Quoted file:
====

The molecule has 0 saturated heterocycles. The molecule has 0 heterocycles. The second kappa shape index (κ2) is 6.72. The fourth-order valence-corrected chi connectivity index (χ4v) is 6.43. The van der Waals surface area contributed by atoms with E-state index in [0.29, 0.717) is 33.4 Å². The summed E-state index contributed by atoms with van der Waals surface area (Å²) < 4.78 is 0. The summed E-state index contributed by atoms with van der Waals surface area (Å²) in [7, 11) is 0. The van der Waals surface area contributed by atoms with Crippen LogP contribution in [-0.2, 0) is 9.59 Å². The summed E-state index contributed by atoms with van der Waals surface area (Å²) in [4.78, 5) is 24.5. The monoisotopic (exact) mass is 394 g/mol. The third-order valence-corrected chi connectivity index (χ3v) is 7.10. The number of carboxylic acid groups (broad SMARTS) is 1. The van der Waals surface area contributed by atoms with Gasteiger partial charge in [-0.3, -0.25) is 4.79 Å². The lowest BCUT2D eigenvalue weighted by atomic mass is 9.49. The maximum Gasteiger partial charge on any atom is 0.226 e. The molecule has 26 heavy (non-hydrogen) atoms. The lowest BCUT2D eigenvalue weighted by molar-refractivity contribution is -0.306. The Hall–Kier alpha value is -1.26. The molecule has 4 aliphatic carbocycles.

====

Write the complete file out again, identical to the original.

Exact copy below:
The molecule has 0 saturated heterocycles. The molecule has 0 heterocycles. The second kappa shape index (κ2) is 6.72. The fourth-order valence-corrected chi connectivity index (χ4v) is 6.43. The van der Waals surface area contributed by atoms with E-state index in [0.29, 0.717) is 33.4 Å². The summed E-state index contributed by atoms with van der Waals surface area (Å²) < 4.78 is 0. The summed E-state index contributed by atoms with van der Waals surface area (Å²) in [7, 11) is 0. The van der Waals surface area contributed by atoms with Crippen LogP contribution in [-0.2, 0) is 9.59 Å². The summed E-state index contributed by atoms with van der Waals surface area (Å²) in [4.78, 5) is 24.5. The monoisotopic (exact) mass is 394 g/mol. The third-order valence-corrected chi connectivity index (χ3v) is 7.10. The number of carboxylic acid groups (broad SMARTS) is 1. The van der Waals surface area contributed by atoms with Gasteiger partial charge in [-0.3, -0.25) is 4.79 Å². The lowest BCUT2D eigenvalue weighted by atomic mass is 9.49. The maximum Gasteiger partial charge on any atom is 0.226 e. The molecule has 26 heavy (non-hydrogen) atoms. The lowest BCUT2D eigenvalue weighted by molar-refractivity contribution is -0.306. The Hall–Kier alpha value is -1.26. The molecule has 4 aliphatic carbocycles.